Job Seekers — The next hiring season is
around the corner, so make your best first impression!
If you’re in the job market (or thinking about it), one thing should be top of mind:
A fantastic photograph for your LinkedIn profile, digital portfolio, or website.
LinkedIn is the largest professional networking site on the planet, and the number one social recruitment platform.
It’s the best spot for recruiters to conduct candidate searches and find talent.
LinkedIn reports that profiles with a photo get up to 21 times more profile views and 9 times more connection requests than profiles without a picture (data as of December 2017).
And … you are 36 times more likely to receive a message if your profile includes a photo (recruiters often reach out this way, before you’ve even applied) …
If that’s not enough to convince you to upload a pic to your profile to fast-track your job search, there’s more.
A May 2014 eye-tracking study by TheLadders, entitled “Keeping an Eye on Recruiter Behavior,” monitored recruiters over a 10-week period with eye-tracking equipment, and data revealed that recruiters hovered over the profile picture for 19% of the total time per candidate.
The candidate’s photograph was the top area of focus, compared to title and work experience, among other things.
The study results are shown in the image below, a heat map of the 2014 LinkedIn profile.
Even though this is clearly an older version of LinkedIn, the message is loud and clear:
Make sure you have a great photograph uploaded to your digital professional space
➡️ Recruiters are more likely to view your profile if you’ve got a picture
➡️ The picture on your profile gets the most overall attention, so it’d better be good.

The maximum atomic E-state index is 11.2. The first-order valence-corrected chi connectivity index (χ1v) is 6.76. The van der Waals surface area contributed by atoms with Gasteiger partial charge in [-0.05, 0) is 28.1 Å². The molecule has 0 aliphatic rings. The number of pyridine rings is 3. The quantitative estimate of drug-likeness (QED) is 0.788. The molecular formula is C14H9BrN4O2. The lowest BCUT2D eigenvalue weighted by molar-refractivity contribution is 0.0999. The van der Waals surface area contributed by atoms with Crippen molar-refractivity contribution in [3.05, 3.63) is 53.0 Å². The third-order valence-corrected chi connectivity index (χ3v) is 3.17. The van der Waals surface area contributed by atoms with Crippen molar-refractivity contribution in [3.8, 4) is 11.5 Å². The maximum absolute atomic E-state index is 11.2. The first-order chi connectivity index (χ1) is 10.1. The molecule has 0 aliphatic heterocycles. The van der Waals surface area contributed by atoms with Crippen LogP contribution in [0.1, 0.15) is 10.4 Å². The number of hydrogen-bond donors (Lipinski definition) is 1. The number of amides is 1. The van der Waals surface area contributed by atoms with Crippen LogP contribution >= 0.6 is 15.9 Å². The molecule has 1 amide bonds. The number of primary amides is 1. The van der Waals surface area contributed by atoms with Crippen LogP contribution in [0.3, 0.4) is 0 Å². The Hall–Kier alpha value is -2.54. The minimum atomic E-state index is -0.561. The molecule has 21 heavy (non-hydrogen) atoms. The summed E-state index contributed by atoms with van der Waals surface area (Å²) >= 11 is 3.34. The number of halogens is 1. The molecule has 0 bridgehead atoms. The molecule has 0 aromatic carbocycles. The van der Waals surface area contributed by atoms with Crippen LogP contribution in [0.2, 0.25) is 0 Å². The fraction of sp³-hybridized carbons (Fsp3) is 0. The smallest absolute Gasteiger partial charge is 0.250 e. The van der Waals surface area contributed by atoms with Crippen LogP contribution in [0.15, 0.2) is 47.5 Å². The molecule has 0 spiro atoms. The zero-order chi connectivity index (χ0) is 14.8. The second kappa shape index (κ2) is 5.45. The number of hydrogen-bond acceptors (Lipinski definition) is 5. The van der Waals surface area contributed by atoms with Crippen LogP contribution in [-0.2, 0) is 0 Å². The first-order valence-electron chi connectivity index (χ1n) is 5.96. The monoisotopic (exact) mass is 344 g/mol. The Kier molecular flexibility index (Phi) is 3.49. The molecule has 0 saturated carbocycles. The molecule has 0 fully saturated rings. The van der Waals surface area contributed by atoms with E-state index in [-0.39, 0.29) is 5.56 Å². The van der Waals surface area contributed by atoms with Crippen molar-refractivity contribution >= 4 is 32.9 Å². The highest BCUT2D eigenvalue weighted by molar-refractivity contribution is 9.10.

Another thing worth noting from the study: the profile picture was found to be distracting. So if you want recruiters to spend less time analyzing your family genes (unibrow) or pearly whites and more time on your actual qualifications, ensure you’ve got a professional pic (white background works great) to keep their eyes moving.
The less exciting and more bland the photo (aka not a selfie at a concert), the better.
The first thing people notice on your profile is your photo. It’s your opportunity to make a great first impression on LinkedIn.
As long as the LinkedIn profile photo is crisp [good resolution, not blurry], you should be good to go.
It doesn’t have to be a professional photo; selfies work just fine.
During the pandemic, selfies were sometimes the only realistic way for new users to get a recent photo onto their profile.
So a headshot that’s taken by yourself is not as horrible of an idea as it once was.
However, a rule of thumb is that your face and body language in your head shot should look approachable to encourage hiring managers, recruiters, and talent acquisition teams to reach out to you.
A 2020 study entitled “How to pose for a professional photo: The effect of three facial expressions on perception of competence of a software developer” compared three poses: smiling, neutral, and “thinking” (hand on chin) with relation to perceived competence. The highest competence level was connected to smiling faces.
In general, you’ll want to give off these vibes:
Smiling is generally inviting, warm, friendly. Whereas a stern somber/sober look has potential to portray someone as unreachable, cold, or aloof.
That said, you need to be well-acquainted with your personal brand and the industry you’re after so that your profile photo can effectively communicate a message that aligns with who you are, what you’re about, and how you want to be perceived in the professional sphere.
We’ve provided our clients with the ultimate checklist for a personal branding photoshoot – check it out and feel free to click here to book a discovery call if you’re interested in a quick headshot photoshoot or a longer personal branding session.
We wanted to get this info out to you ASAP, because:
1. Job openings during the holidays face less competition, so your chances are higher if you’re a good fit for the role!
2. January & February is when hiring for new positions becomes a slick, speedy process:
– New budgets and updates sales forecasts create available funds and better intel to hire for new positions
– Recruiters and hiring managers will likely take less time off as they’ve just come from a holiday season
– Hiring that was supposed to happen in November or December often get delayed, which means a backlog of job postings ready to appear in the new year.
Particular industries and companies have unique hiring cycles, so do your research!
Best of luck out there, and please don’t hesitate to get in touch so we can get that warm, competent, professional face of yours up on your LinkedIn profile and make the best first impression possible!